A Taste of Wellness Seminar and Workshop was held at the Monte Carlo hotel in Chapala on Saturday, February 22, 2014. It started at seven in the morning and lasted until four in the afternoon. This is the first in a series of seminars and workshops to be held in the future. The future dates have not been arranged yet.
The group leaders were Diane Bucaro, M.S.W. and Dr. Jim Jaramillo. Since this was the first workshop and not many people had heard about it, there were only seven of us plus the two leaders. But that made for an intimate group and a more informal atmosphere. We all had a chance to get our questions answered. The cost, including two meals and use of the pool and hot tub at the Monte Carlo, was only 300 pesos each. It was well worth that price.
If you have never been to the Monte Carlo, it is worthwhile to take a walk on their grounds. From the street it looks like nothing interesting. But, like many other places in Mexico, you enter to spectacular grounds. (For a minimal price, they will let people come in and use their pool and hot tub. Ask about it at the front desk.)
This workshop and seminar was sponsored by The Longevity Center in collaboration with Support Centers International (USA). Tom McClure was instrumental in all aspects of the development of it. His main interest is in helping people to get over bad eating and living habits and creating healthy ones.
Diane Bucaro presented many interesting ideas in the morning. We were given fruit, coffee and granola for breakfast. We ate it while listening to Diane’s talk on the health benefits of gentle and mindful eating. Throughout all her talks, she stressed MINDFULNESS—Mindful eating, Mindful walking, etc. Take a bite, put your fork down and chew at least twenty times before you take another bite. Diane said, “Don’t do anything else while you are eating. Eat only one thing at a time. Be at one with your food.”
The above photo was taken before the workshop started. I really enjoyed the room where it was held. It was very large and bright with windows that opened up onto a beautiful deck on three sides. Diane and Tom were talking about the organization of the day in the above photo.
Tom has had years of experience as a workshop organizer. He was very helpful for everyone throughout the day.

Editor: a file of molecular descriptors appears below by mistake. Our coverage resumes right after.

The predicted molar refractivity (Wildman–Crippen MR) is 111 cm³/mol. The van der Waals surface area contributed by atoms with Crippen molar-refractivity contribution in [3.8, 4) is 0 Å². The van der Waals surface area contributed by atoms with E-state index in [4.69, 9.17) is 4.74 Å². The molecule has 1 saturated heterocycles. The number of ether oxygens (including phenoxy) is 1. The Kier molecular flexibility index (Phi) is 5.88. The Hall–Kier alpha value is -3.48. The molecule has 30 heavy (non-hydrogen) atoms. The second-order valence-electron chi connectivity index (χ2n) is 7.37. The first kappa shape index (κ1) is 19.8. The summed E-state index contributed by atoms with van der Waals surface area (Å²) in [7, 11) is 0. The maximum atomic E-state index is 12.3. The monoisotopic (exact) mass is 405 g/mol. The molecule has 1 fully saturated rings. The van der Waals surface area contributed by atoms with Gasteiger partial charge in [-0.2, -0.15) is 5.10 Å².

Diane taught us how to use mnemonics to help us remember names and numbers. Mnemonics is a system of memorizing. Each number is represented by a different image. Such as, number one is a candle. Number eight is a snow man, etc. So, if someone tells you that he is 18 years old, you would remember a candle and a snowman. It is easier to visualize that than it is to remember the number.
When someone tells you his or her name, you associate the name with something else in your mind. For example; Pat Walker, could be associated with a person walking and patting herself while walking. Pat=Patting. Walker=walking. Do you get the idea? (Just don’t forget and call me Patting Walking instead.) That is how we learned everyone’s name in the workshop.
Emphasis was on learning how to go beyond our mind chatter and connect with our intuitive selves. Diane said that the new health practitioners are now integrating Western medicine and philosophy with Eastern medicine and philosophy. She said, “We need to go beyond the level of the mind. Thinking is outmoded. Wisdom is beyond the self. We need to learn how to use both the right hemispheres of our brains and the left hemispheres. The right is the intuitive side. The left is the rational, thinking side.”
To connect us to our right hemispheres, we were given ten minutes to walk in the gardens. That was a special time for me. I found these beautiful statues and spent some time looking at them with the warm sunshine on my back and the cool breeze under the shade of the trees. I was experiencing my right hemisphere with great pleasure.
These lion statues were very expressive. I thought about a statistic that Diane had given us in the lecture while I looked at the above lion. One in eight people after age sixty five will have Alzheimer’s Disease in the United States. One in eleven in Canada will have it. If that isn’t a sad statistic, I don’t know what is. (And why do Canadians have less risk of getting it? Maybe because they have better healthcare? Or less stress? I don’t have the answer to that question.)
So how do we keep it from being that one in eight or one in eleven? That question cannot yet be answered by medical science. But Diane had many ideas to help us maintain our memories as long as possible, including eating right, and “Living in the moment”.
Later on in the day, Dr. Jim Jaramillo gave us a lot of information on Alzheimer’s and things that sometimes appeared to be Alzheimer’s but were other problems. He also gave us information on the kinds of drugs that doctors are now using to help people with this terrible disease. There were nine of us in the workshop. Most likely one of us will one day have Alzheimer’s. Sad indeed. I hope it isn’t me.
Dean Niles, believe it or not, is eighty three, almost eighty four years old. (Picture a snowman and two commas, one on top of the other, 83) He was one of the participants. He is a yoga instructor here in the Lakeside area. He gave us some exercises to keep our minds active. The one pictured above was to help balance the left and right sides of our brains.